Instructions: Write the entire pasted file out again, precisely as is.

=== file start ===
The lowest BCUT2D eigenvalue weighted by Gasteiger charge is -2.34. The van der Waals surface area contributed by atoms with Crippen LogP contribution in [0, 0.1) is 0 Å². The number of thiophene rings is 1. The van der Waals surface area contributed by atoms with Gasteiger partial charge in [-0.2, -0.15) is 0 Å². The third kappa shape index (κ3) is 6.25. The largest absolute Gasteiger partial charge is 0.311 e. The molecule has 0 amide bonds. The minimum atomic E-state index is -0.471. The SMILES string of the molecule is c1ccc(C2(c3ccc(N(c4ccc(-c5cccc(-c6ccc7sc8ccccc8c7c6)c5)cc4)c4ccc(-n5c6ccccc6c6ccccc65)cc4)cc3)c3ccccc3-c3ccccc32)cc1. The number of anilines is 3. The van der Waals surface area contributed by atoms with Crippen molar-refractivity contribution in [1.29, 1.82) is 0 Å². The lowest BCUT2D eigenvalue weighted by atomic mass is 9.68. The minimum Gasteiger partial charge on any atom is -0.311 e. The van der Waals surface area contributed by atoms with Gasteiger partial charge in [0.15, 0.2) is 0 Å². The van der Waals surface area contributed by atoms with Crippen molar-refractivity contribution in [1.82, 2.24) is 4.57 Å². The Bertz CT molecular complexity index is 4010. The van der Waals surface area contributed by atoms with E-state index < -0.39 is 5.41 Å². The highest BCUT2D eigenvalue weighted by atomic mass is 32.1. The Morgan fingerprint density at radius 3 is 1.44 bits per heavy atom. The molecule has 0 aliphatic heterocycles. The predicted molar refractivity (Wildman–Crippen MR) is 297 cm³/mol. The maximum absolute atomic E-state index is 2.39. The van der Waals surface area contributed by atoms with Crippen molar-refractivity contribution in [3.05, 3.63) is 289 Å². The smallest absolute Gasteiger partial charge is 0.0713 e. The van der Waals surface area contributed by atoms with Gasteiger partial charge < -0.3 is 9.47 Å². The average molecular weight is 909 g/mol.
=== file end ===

The lowest BCUT2D eigenvalue weighted by Gasteiger charge is -2.34. The van der Waals surface area contributed by atoms with Crippen LogP contribution in [0, 0.1) is 0 Å². The number of thiophene rings is 1. The van der Waals surface area contributed by atoms with Gasteiger partial charge in [-0.2, -0.15) is 0 Å². The third kappa shape index (κ3) is 6.25. The largest absolute Gasteiger partial charge is 0.311 e. The molecule has 0 amide bonds. The minimum atomic E-state index is -0.471. The SMILES string of the molecule is c1ccc(C2(c3ccc(N(c4ccc(-c5cccc(-c6ccc7sc8ccccc8c7c6)c5)cc4)c4ccc(-n5c6ccccc6c6ccccc65)cc4)cc3)c3ccccc3-c3ccccc32)cc1. The number of anilines is 3. The van der Waals surface area contributed by atoms with Crippen molar-refractivity contribution in [1.29, 1.82) is 0 Å². The lowest BCUT2D eigenvalue weighted by atomic mass is 9.68. The minimum Gasteiger partial charge on any atom is -0.311 e. The van der Waals surface area contributed by atoms with Gasteiger partial charge in [0.15, 0.2) is 0 Å². The van der Waals surface area contributed by atoms with Crippen molar-refractivity contribution in [1.82, 2.24) is 4.57 Å². The Bertz CT molecular complexity index is 4010. The van der Waals surface area contributed by atoms with E-state index < -0.39 is 5.41 Å². The highest BCUT2D eigenvalue weighted by atomic mass is 32.1. The Morgan fingerprint density at radius 3 is 1.44 bits per heavy atom. The molecule has 0 aliphatic heterocycles. The predicted molar refractivity (Wildman–Crippen MR) is 297 cm³/mol. The maximum absolute atomic E-state index is 2.39. The van der Waals surface area contributed by atoms with Crippen molar-refractivity contribution in [3.05, 3.63) is 289 Å². The smallest absolute Gasteiger partial charge is 0.0713 e. The van der Waals surface area contributed by atoms with Gasteiger partial charge < -0.3 is 9.47 Å². The average molecular weight is 909 g/mol.